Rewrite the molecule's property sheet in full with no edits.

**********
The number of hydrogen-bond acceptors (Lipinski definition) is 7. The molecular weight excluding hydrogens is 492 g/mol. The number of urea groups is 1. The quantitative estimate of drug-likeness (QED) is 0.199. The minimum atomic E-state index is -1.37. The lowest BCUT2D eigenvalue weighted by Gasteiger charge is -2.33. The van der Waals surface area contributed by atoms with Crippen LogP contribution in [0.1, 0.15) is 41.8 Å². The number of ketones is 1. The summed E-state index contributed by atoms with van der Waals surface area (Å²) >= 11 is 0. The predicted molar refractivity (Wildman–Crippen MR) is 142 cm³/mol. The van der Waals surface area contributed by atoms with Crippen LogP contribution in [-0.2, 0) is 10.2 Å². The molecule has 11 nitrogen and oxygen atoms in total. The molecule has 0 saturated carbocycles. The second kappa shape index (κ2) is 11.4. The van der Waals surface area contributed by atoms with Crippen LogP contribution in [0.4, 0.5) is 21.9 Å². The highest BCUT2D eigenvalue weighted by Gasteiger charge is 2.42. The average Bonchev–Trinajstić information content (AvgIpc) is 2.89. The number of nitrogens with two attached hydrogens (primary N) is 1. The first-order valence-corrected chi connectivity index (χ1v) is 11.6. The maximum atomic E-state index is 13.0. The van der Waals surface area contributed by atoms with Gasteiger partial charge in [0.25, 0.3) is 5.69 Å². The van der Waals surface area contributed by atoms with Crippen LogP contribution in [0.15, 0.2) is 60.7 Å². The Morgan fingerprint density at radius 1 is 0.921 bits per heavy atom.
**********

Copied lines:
The number of hydrogen-bond acceptors (Lipinski definition) is 7. The molecular weight excluding hydrogens is 492 g/mol. The number of urea groups is 1. The quantitative estimate of drug-likeness (QED) is 0.199. The minimum atomic E-state index is -1.37. The lowest BCUT2D eigenvalue weighted by Gasteiger charge is -2.33. The van der Waals surface area contributed by atoms with Crippen LogP contribution in [0.1, 0.15) is 41.8 Å². The number of ketones is 1. The summed E-state index contributed by atoms with van der Waals surface area (Å²) >= 11 is 0. The predicted molar refractivity (Wildman–Crippen MR) is 142 cm³/mol. The van der Waals surface area contributed by atoms with Crippen LogP contribution in [-0.2, 0) is 10.2 Å². The molecule has 11 nitrogen and oxygen atoms in total. The molecule has 0 saturated carbocycles. The second kappa shape index (κ2) is 11.4. The van der Waals surface area contributed by atoms with Crippen LogP contribution in [0.4, 0.5) is 21.9 Å². The highest BCUT2D eigenvalue weighted by Gasteiger charge is 2.42. The average Bonchev–Trinajstić information content (AvgIpc) is 2.89. The number of nitrogens with two attached hydrogens (primary N) is 1. The first-order valence-corrected chi connectivity index (χ1v) is 11.6. The maximum atomic E-state index is 13.0. The van der Waals surface area contributed by atoms with Gasteiger partial charge in [0.25, 0.3) is 5.69 Å². The van der Waals surface area contributed by atoms with Crippen LogP contribution in [0.15, 0.2) is 60.7 Å². The Morgan fingerprint density at radius 1 is 0.921 bits per heavy atom.